Medical Device Design: Identifying Problems Through Observation & Hands-On Training
Simulation learning fits well within the design-thinking paradigm:empathize (through immersion), define (the needs or problems), ideate (brainstorm), prototype (iterative low resolution style) and test with users (repeat). Creative people tend to work in two different ways: either as finders or makers. Finders demonstrate their creativity through discovery. They are driven to understand and to find explanations for phenomena not well understood. Makers are equally creative, but they are driven to synthesize what they know in new constructions, arrangements, patterns, compositions and concepts. In this class we will focus on what finders naturally do: observe, inquire and identify gaps and/or problems. Our class focuses on practicing the first two phases of the design-thinking paradigm: 1) empathize and 2) define, with a complex medical setting as our backdrop. Students will engage in concrete experience, abstract conceptualization and reflective observation in order to identify and package needs through storytelling.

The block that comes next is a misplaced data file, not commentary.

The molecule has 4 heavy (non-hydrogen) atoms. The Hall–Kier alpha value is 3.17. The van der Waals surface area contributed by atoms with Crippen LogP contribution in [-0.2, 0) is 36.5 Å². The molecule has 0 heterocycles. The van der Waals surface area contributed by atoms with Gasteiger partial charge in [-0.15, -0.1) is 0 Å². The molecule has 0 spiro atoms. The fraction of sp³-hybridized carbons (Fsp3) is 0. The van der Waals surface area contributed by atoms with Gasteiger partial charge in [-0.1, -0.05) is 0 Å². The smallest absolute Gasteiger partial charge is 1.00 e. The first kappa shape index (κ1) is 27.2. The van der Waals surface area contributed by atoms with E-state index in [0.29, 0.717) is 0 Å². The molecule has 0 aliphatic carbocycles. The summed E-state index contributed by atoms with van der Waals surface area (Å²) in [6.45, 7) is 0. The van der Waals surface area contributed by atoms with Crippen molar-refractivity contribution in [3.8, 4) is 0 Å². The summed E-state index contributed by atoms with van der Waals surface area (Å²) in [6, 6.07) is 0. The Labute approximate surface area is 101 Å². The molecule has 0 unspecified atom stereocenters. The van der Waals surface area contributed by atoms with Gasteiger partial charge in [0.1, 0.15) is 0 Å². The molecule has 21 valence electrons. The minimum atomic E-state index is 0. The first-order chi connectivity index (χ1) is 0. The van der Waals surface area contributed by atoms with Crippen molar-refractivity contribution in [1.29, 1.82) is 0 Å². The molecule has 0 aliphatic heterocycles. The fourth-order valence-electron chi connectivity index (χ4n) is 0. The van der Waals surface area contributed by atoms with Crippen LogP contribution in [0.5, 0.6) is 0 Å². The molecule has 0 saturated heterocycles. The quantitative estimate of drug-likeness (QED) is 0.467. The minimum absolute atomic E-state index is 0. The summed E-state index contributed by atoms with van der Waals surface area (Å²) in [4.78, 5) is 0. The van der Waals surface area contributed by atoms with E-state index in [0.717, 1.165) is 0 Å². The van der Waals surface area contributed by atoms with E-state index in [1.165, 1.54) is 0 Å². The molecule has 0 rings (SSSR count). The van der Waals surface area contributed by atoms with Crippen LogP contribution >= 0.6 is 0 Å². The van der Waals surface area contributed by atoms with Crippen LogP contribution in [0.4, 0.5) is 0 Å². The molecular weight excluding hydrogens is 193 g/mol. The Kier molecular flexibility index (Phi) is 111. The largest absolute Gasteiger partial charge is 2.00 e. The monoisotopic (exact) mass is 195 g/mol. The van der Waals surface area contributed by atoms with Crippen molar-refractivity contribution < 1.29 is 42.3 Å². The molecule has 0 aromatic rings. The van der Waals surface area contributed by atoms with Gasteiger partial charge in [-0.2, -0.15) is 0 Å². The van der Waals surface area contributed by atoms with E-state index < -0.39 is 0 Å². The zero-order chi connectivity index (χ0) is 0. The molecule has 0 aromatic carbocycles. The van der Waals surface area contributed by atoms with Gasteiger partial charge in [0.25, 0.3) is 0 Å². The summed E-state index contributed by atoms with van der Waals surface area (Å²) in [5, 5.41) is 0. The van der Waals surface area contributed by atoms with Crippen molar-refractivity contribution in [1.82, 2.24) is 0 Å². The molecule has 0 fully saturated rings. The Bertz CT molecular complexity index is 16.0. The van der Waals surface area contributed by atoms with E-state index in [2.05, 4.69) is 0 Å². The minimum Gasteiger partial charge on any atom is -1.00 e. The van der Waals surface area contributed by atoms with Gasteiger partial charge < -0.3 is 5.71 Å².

During this d. School “Pop-Out” weekend workshop, students will observe and learn (hands-on) how to perform two neonatal and obstetric medical procedures (infant intubation and maternal hemorrhage protocol), then analyze the scenarios by watching the simulation videos with our clinicians. Students will also interview the clinicians about these procedures using field guides they create. Information will be synthesized, and students will present their user, the clinical problems they identified and an innovations/new vision. Students groups will present their work to a panel of designers and clinical experts. This workshop will be held at The Center For Advanced Pediatric & Perinatal Education.